that was going to be successful. that's when we started united farmworkers. we organized from 1962 to 1965, for three years. in 1965 we had a huge strike with thousands of workers on strike. announcer: striking grape workers begin a 300 mile pilgrimage northward. delores huerta: that went on for five years. the strike started in 1965 and did not end until 1970. we could not win because they kept arresting us and bringing in more and more strikebreakers. we started a boycott of california table grapes. when the employers saw they could not sell their grapes and not making a profit anymore that's when they decided they would sign contracts with the union. basically what you learn and what you teach is that people have power. you don't have to be rich, you don't have to speak the english language, you don't even have to be a u.s. citizen. but you do have power and you can make changes. one of the big provisions we got
for farmworkers was the right to have toilets in the fields. people don't realize that the crops that are picked in the fields go into the box, the supermarket, and they don't go through the car wash. right? so the way that those fruits and vegetables are put into that box is the way to go to the supermarket. it is horrifying to think that farmworkers did not even have toilets in the fields, or cold drinking water, or soap and handwashing facilities. yet all that produce is going directly to the supermarket. so we got that into our contracts in 1966. we finally got it as a state law again in 1975. it did not become a national law until 1985. now we do have a national law that says employers have to have toilets in the fields for their workers, separate for men and women. they are supposed to keep them clean also. when you think of all the great things and came out of the farmworker movement in terms of legislation and in terms of leadership, i think that it was probably very few regrets but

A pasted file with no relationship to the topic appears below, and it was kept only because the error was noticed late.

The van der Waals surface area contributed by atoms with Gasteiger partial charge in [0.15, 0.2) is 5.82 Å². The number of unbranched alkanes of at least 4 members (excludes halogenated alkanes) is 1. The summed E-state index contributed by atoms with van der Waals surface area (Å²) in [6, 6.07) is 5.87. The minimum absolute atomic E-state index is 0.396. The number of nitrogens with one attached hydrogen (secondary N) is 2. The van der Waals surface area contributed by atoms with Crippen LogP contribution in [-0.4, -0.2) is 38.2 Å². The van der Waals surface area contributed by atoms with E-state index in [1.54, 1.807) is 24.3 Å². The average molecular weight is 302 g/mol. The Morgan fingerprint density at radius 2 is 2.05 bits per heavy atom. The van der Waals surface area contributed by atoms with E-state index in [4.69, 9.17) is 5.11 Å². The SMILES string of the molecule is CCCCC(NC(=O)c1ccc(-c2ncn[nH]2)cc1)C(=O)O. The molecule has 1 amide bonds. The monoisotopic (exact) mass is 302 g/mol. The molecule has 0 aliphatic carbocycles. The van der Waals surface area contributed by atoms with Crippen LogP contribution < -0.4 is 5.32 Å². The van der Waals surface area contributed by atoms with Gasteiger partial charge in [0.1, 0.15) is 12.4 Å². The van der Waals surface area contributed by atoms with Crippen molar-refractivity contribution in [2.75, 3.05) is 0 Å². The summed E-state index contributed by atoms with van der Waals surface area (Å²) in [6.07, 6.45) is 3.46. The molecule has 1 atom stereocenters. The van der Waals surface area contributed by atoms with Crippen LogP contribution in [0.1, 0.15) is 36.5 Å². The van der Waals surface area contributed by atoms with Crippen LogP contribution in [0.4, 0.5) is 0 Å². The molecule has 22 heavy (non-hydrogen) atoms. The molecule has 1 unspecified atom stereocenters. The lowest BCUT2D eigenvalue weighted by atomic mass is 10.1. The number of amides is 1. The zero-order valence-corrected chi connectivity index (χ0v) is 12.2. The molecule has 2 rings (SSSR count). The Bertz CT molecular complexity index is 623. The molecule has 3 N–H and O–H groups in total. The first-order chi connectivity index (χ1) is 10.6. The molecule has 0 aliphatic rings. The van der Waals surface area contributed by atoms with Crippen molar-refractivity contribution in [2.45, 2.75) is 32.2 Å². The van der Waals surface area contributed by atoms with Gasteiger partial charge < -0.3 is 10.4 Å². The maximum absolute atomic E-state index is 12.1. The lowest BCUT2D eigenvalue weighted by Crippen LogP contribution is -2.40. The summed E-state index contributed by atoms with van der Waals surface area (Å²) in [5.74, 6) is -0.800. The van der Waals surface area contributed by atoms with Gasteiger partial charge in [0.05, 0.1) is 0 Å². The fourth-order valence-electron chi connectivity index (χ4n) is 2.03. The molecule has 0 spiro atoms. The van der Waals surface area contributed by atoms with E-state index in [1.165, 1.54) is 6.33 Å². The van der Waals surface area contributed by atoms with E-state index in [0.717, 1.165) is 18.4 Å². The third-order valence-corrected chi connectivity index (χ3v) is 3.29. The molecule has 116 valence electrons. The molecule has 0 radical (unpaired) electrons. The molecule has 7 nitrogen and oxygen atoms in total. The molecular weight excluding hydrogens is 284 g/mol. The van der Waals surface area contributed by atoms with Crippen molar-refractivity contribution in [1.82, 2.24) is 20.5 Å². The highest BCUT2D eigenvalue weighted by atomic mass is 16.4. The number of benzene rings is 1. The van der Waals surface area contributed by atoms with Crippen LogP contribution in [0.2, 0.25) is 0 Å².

there are a lot of gains. and a lot of wins. from day one when we started the organization and united farmworkers, we've always been engaged in helping people come into the united states. in 1986 we were able to pass legislation. we got legalization for 1.4 million farmworkers. our partner was senator ted kennedy who helped us get that law, along with peter rodino of new jersey. immigrant rights were always at the top and we are still continuing that right now. legislation is going to congress. i don't believe the guest worker program should be implemented at all. we have a 30% unemployment right now. we have lots of people who don't have work. yet employers continue to bring in people from other countries to do the work. they keep saying ordinary people won't do this work. that is not true at all. we look again at "the grapes of wrath" and when all that was going on, people were coming from other places.